In the commands below we're converting our SQL output to BED format. BED files are in the tab-delimited format <contig> <start> <stop> <score> <orientation>... There are more optional fields in BED files, but we don't need them so we won't create them. Note that the BED files use the "half-open zero-based" coordinate system popularized by the UCSC genome browsers so we need to get the coordinates in that format by subtracting 1 from the start coordinate. awk is a convenient way to manipulate delimited files and we'll use it here to parse and manipulate the output of the bq command.

fgrep 'gs://' 293aa_kpc_contigs.out | awk '{print $2"\t"$6-1"\t"$8"\t"$12"\t1\t"$10}' > kpc_cds.bed

Step 3c: Cut out coding sequence

In this step we use seqkit to cut out the sequences and reverse complement them (if necessary).

time cat contigs.fna | seqkit subseq --bed kpc_cds.bed > kpc_cds_all.fna
[INFO] read BED file ...
[INFO] 25845 BED features loaded

real		0m0.923s
user		0m0.495s
sys		0m0.559s

Step 4: Prepare sequences for selection analysis

Before we start the analysis we're going to clean up our coding sequence file by

  1. Removing stop codons
  2. Removing duplicate sequences
  3. Renaming the sequences to something that will be easier to read as labels on a tree
cat kpc_cds_all.fna \
    | seqkit subseq -r 1:879 \
    | seqkit rmdup -s -D kpc.duplicate_list \
    | perl -pe 's/>(.*)_.*(blaKPC.*)/>$2_$1/' \
    > kpc_cds.fna

How many unique CDS sequences do we have from the starting 25,162?

fgrep -c '>' kpc_cds.fna
141

Step 5: Use RAxML to infer a tree

We need a tree to perform the FUBAR selection test below with HyPhy. We're going to use RAxML-NG because it's fast. RAxML-NG is a maximum-likelihood tree inference program designed for very large jobs. Note that all sequences are closely related and the same length so we don't need to perform an alignment prior to tree inference.

raxml-ng --search --msa-format FASTA --msa kpc_cds.fna --model GTR+I --seed 1 --redo 
...

Analysis started: 14-Sep-2022 19:56:43 / finished: 14-Sep-2022 19:58:13

Elapsed time: 89.322 seconds

Step 6: Run FUBAR test with HyPhy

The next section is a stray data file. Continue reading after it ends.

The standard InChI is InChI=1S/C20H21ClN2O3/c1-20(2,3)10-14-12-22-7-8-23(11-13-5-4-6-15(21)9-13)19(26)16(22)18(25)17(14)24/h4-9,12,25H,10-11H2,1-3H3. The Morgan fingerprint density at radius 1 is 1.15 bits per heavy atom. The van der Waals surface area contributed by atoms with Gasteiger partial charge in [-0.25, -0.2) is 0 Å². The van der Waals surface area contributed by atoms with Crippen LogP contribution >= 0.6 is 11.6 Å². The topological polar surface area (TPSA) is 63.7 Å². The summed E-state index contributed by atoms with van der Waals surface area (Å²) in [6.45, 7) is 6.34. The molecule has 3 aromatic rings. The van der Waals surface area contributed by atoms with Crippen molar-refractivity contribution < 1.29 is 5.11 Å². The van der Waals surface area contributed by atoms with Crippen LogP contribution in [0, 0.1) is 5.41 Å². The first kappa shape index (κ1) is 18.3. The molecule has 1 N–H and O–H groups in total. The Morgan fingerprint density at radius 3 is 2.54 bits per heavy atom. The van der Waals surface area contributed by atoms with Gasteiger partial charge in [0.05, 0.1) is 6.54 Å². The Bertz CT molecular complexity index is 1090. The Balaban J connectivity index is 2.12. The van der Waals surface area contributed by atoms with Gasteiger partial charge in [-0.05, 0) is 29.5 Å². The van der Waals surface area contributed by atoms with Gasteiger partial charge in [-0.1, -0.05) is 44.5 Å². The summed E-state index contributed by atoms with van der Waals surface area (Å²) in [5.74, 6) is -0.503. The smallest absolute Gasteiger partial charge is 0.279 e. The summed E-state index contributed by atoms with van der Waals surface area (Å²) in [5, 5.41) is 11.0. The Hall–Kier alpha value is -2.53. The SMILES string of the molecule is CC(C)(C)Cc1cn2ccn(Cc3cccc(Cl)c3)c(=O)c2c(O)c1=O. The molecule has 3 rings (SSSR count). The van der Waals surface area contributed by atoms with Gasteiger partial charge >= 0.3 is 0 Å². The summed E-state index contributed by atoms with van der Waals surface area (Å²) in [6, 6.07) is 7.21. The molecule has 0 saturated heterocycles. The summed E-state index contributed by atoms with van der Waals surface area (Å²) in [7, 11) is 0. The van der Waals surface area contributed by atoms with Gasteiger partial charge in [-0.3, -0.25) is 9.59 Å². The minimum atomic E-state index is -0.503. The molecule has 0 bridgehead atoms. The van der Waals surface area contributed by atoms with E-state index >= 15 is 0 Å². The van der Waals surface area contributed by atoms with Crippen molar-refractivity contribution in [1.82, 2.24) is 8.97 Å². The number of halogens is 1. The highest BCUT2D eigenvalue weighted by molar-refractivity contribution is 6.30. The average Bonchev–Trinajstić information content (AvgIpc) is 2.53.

We're going to use HyPhy to perform the FUBAR (Fast, Unconstrained Bayesian AppRoximation for Inferring Selection) test of Murrell et al. 2013. In addition to running from the command-line as seen below there is a web server for HyPhy at https://datamonkey.org and a GUI interface to run HyPhy on your own machine.

FUBAR test

time hyphy fubar --alignment kpc_cds.fna --tree kpc_cds.fna.raxml.bestTree | tee kpc_cds.fubar
...
### Tabulating site-level results
|     Codon      |   Partition    |     alpha      |      beta      |Posterior prob for positive selection|
|:--------------:|:--------------:|:--------------:|:--------------:|:-----------------------------------:|
|       29       |       1        |        1.017   |        7.247   |       Pos. posterior = 0.9311       |
|      212       |       1        |        0.700   |        6.281   |       Pos. posterior = 0.9117       |
|      239       |       1        |        1.151   |       10.684   |       Pos. posterior = 0.9570       |
----
## FUBAR inferred 3 sites subject to diversifying positive selection at posterior probability >= 0.9
Of these,  0.20 are expected to be false positives (95% confidence interval of 0-1 )


real    0m9.823s
user    1m5.040s
sys     0m0.198s

For a more expansive and prettier view of the results of the FUBAR tests you can upload the kpc_cds.fna.FUBAR.json created by our run of hyphy to http://vision.hyphy.org/FUBAR. There are, of course, other tests you might also try such as the Fixed Effects Likelihood test (FEL) e.g.:

hyphy fel --alignment kpc_cds.fna --tree kpc_cds.fna.raxml.bestTree | tee kpc_cds.fel

Discussion

Galdadas et al. 2018 investigates the structure of blaKPC-2 blaKPC-2 and look at important residues, we see that position 239 occurs immediately next to the conserved disulfide bond position 238 and is close to the binding pocket.

We ran this analysis with all 25,000 contigs containing 293-aa blaKPC genes and the slowest step is grabbing and copying the sequences from the google storage bucket which took about 22 minutes for 25,000 sequences. If we wanted to do something similar with a larger set of contigs, say those that contain blaTEM genes (~193,000 contigs) you might want to use a Kubernetes cluster or Google Cloud Dataproc to extract the coding sequences in parallel and deduplicate them.


End of Project 3

Cleanup

Once you are done please shutdown your VM by going to the VM instances console, clicking on the three dots next to your VM and clicking Stop.

Stop VM